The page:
Going Berry Picking? Here’s What to Bring.
Strawberries, apples, and peaches galore! Few things in life are better than fresh, in-season fruit plucked straight from the tree or vine. Picking it yourself is a great way to get outdoors, eat healthy, and make lifelong memories this summer. If you want to go on a fruit-picking adventure and don’t know where to start, we’ve got you covered with recommendations on everything from clothes to collapsible wagons.
What to wear
To get started, make sure you’re dressed properly. Fruit picking can get messy, so it’s important to wear clothes that you don’t mind getting dirty. If you’re going to be walking through itchy, bug-filled bushes, we suggest long-sleeve shirts, long socks, and pants. (If you’ll be strolling through a less claustrophobic orchard, you’re probably fine to dress a bit lighter.) Baby wipes and gloves can also be helpful for staying reasonably clean. The Atlas Nitrile Garden Gloves, our top pick, can keep your hands from getting too sticky and prevent scratches and splinters. Athletic shoes are another good option for trekking through fruit farms. But you should always consider the weather and landscape of your specific location. If the farm gets a little muddy, you might want to trade out your sneakers for a pair of rain boots.
Apply bug and sun protection
Our recommended summer hats for children and adults are great for shielding your face from pesky bugs and the sun. To avoid an uncomfortable experience, you should also apply bug repellent and sunscreen before you leave home. Our experts recommend Sawyer Products Premium Insect Repellent, which is EPA-approved, effective, and easy to spray on. If you’re looking for sunscreen, Coppertone Ultra Guard Sunscreen Lotion SPF 70 and Supergoop Play Everyday Lotion SPF 50 are good options for protecting your skin.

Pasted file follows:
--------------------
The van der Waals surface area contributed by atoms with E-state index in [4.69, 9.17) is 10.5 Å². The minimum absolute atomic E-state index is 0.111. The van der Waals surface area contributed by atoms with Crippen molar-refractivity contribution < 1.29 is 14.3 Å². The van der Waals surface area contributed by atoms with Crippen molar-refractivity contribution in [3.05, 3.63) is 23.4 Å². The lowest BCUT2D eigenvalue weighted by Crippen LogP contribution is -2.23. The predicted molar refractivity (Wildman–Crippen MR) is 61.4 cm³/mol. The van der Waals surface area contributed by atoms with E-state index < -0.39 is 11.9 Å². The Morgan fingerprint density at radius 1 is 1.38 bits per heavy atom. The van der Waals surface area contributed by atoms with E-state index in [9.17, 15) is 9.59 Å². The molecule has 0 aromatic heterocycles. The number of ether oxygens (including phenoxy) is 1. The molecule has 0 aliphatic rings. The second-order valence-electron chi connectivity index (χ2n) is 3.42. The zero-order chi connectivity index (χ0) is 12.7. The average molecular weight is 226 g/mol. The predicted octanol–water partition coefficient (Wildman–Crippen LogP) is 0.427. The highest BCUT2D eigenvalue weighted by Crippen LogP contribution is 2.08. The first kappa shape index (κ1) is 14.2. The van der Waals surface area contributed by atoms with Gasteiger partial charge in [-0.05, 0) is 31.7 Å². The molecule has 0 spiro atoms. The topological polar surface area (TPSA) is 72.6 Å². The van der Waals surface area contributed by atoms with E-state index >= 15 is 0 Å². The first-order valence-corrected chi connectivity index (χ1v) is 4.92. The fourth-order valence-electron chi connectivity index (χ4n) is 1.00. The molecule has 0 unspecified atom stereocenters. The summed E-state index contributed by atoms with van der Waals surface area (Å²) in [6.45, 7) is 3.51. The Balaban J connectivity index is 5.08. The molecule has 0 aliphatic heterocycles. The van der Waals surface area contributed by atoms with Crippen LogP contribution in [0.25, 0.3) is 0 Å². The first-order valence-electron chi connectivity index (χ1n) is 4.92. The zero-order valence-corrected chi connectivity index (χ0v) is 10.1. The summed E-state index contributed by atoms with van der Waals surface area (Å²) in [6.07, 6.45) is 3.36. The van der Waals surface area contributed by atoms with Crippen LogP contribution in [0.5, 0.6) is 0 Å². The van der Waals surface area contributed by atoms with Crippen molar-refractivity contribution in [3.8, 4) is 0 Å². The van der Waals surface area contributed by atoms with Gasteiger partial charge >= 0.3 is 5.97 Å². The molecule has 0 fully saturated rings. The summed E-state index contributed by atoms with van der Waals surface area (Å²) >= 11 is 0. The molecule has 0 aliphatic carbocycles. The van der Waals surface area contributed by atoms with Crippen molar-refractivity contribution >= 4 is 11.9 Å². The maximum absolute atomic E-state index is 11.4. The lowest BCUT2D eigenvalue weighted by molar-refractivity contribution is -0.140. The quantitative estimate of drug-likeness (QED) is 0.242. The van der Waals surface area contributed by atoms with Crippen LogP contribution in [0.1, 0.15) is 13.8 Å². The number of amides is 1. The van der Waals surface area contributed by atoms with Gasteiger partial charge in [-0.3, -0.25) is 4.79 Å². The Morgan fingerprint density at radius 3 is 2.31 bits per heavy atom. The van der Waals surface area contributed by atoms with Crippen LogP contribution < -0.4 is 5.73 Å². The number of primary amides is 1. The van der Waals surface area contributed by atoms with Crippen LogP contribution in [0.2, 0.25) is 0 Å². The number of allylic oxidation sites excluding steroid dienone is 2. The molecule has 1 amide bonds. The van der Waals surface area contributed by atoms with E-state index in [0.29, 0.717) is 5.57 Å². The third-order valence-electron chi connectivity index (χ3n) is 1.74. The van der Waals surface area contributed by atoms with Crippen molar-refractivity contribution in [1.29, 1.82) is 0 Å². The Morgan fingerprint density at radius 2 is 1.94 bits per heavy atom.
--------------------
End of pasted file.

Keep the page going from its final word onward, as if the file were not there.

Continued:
June 7, 2022
Outdoor Life: Do You Really Need a Water Filter for Backpacking and Mountain Hunting?
While DEET products may be more familiar by name and their chemical smell, sprays with 20 percent picaridin, like Sawyer Products, offer comparable protection without the harsh odor and oily feeling on your skin.
The Sawyer Squeeze was (by far) the most common Pacific Crest Trail water filter this year – for the fifth year in a row. It’s a $39, 3 oz / 85 g hollow fiber filter that rids your drinking water of protozoa and bacteria (and floaties). It can be used with Sawyer bags (included with the filter) or with compatible water bottles (Smartwater is the bottle of choice for many hikers).
SAWYER MINI WATER FILTER, $22 This has been my water filter of choice for years now. The bags can be iffy — I have had a few break – so carry a couple. However, the filter itself is reliable, light and inexpensive. -Logan